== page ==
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Big revival in exports of US goods
William Wallis

THE report shows US merchandise exports to the 22-country market recovering sharply since 2002 and 2003 when visa restrictions for Arabs travelling to the US, hostility to US foreign policy in the Middle East and consumer boycotts took their toll on American brands.
Using a variety of data including regional growth forecasts, the report projects that 2006 will "be one of the strongest years ever for US-Arab trade, with estimated sales of $37.9bn". This would represent a 40 per cent rise on projected 2005 figures.
In some countries such as Mauritania, the United Arab Emirates, Oman and Qatar, US exports came close to meeting 2004 figures in the first half of 2005, Grant Smith, one of the report's authors said. Chinese and other Asian-made goods have also been pouring into Arab markets, but belief in quality and durability appears to have over-ridden sentiment when it comes to certain US products, he said.
The US introduced financial and travel restrictions that were punitive for Arab businessmen in the wake of the 2001 terrorist attacks on New York and Washington. Since then Arab private sector investment has tended to stay closer to home, and some has fled US markets. In Saudi Arabia US imports declined between 2000 and 2003 by 26 per cent, according to US Trade Department statistics.
But few cities outside the US can boast as high a proportion of US-made vehicles as the Gulf capitals -- the UAE has seen record sales recently of the Lincoln Navigator and Ford Focus -- or bear the superficial imprint of US consumer culture so visibly in proliferating fast food outlets and shopping malls.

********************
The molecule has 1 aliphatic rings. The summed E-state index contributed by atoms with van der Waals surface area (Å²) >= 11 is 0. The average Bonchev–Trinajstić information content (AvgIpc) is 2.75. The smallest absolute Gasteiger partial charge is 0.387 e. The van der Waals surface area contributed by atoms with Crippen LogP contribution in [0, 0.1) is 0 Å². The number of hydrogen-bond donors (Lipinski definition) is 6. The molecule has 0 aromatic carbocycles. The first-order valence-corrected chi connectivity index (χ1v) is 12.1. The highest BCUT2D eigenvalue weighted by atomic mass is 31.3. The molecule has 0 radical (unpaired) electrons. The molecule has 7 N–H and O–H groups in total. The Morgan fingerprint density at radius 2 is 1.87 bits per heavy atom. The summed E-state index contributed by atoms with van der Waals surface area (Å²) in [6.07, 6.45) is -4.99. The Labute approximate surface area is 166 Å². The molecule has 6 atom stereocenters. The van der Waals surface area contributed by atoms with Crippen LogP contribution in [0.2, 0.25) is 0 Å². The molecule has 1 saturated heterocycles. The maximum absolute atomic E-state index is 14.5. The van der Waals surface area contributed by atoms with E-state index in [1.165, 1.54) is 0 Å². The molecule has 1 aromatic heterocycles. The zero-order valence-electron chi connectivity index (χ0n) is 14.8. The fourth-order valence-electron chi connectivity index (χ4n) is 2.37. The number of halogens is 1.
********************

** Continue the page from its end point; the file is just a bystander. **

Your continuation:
American companies are now benefiting from increased demand for goods and services at a time of record revenues for oil-producing Arab nations, rising purchase power and rapid population growth.
Recent efforts by the US State Department to ease visa restrictions for Arab business travellers have also helped revive trade, Mr Smith said.
"The industrial buyer no longer feels shut out of the market. There have been many programmes to reopen those channels, and there has also been a conscious effort on the part of buyers. Distributors [of US products] have so much to lose from any downturn in relationships," he said.
According to the report, the largest Arab markets for US exports in 2006 will be Saudi Arabia ($10.7bn), the UAE ($10.2bn), Egypt ($5.1bn) Kuwait ($2.3bn) and Iraq ($2.2bn).
Under syndication arrangement with FE